Crisis Communication across Nations and Culture: An Agenda for Conceptual and Empirical Innovations in Times of Globalization - Panel Proposal

TitleCrisis Communication across Nations and Culture: An Agenda for Conceptual and Empirical Innovations in Times of Globalization - Panel Proposal
Publication TypeConference Paper
Author(s)Schwarz, A.
Affiliation (1st Author)Ilmenau University of Technology
Section or WGCrisis Communication Working Group
DateThurs 27 June
Slot CodeCRIT3a
Slot Code (Keyword)CRIT3a
Time of Session14:00-15:30
RoomHG17
Session TitlePanel: Crisis Communication across Nations and Culture: An Agenda for Conceptual and Empirical Innovations in Times of Globalization
Submission ID5482
Abstract

In the last 15 years, crisis communication has become one of the major cross-cutting sub-disciplines in communication research. Indicators are the growing number of publications in international journals (An & Cheng, 2010) as well as the increasing institutionalization of the field in terms of conferences, working groups at major academic associations, and research facilities specialized on risk and crisis communication. Observing these trends, Coombs even concludes that „[C]risis management has become the dominant topic in public relations research. It could soon be the case where the tail (crisis communication) wags the dog (public relations)“ Coombs (2010, p. 61). Another trend that underpins the relevance of this panel is the growing internationalization of communication as practice and academic field of research: It is increasingly impossible to escape communicating across national, cultural, and linguistic borders. Having an understanding of international communication processes and the factors that influence that communication has become imperative for communication practitioners and the scholars who study this phenomenon. (Hallahan, Holtzhausen, Ruler, Verčič, & Sriramesh, 2007, p. 27) Crisis communication, in particular, has become global in three respects. First, crises as well as public communication about crises are increasingly crossing national and or cultural boundaries and affect audiences in different countries. This has been accelerated by the growth of media and new media technologies as well as the increasing number of international organizations such as NGOs or multinational companies. Major crises such as the BP oil spill in the Gulf of Mexico, the Fukushima crisis in Japan but also government responses to terrorist attacks or military conflicts as well as natural disasters have revealed crisis communications’ crucial functions, ethical failures and challenges of communicating with nationally and culturally heterogeneous stakeholders. Second, crises increasingly have tremendous transnational impacts such as affecting commodity prices, impacting migration and translocation of victims, and changing national and international political agendas. Third, crisis communication is a growing sub-discipline in communication scholarship around the globe. Despite these observations „[c]risis communication researchers and practitioners nonetheless seem reluctant to envision crisis as being likely to occur across cultural borders as it is in the domestic territories of international organizations“ (Lee, 2005, p. 286). Therefore, the participants of this panel argue that the study of cross-national and cross-cultural crisis communication is and will be a pivotal avenue of research in global communication research that is going to bear important conceptual and empirical innovations for the field.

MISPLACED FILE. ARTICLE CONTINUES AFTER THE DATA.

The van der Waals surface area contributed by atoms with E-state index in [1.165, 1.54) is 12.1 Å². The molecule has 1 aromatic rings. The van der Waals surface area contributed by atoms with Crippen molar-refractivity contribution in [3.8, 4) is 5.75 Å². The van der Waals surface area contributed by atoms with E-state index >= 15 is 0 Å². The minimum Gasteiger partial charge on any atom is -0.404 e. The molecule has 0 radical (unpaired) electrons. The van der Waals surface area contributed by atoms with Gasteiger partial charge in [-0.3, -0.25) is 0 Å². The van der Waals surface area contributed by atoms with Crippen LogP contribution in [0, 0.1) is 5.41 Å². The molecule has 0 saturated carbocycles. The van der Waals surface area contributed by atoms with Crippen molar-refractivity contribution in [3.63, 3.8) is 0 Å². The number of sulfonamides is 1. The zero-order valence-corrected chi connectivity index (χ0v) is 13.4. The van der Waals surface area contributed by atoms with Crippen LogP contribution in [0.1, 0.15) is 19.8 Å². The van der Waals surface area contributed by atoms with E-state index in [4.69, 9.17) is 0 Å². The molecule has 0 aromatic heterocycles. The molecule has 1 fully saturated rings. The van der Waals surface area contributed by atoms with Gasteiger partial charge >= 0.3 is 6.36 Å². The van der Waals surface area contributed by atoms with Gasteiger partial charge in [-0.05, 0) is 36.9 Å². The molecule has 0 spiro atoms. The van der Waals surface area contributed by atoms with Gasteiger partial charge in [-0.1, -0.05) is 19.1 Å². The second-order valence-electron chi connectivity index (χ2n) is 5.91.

In the proposed panel, participants from different countries will discuss shortcomings of current research on transnational crises with regard to both conceptual and methodological challenges. Based on ongoing research and findings from cross-national comparative studies, they will argue for a more systematic and multidisciplinary integration of crisis communication into the body of knowledge in communications and delineate future avenues of research in the field.

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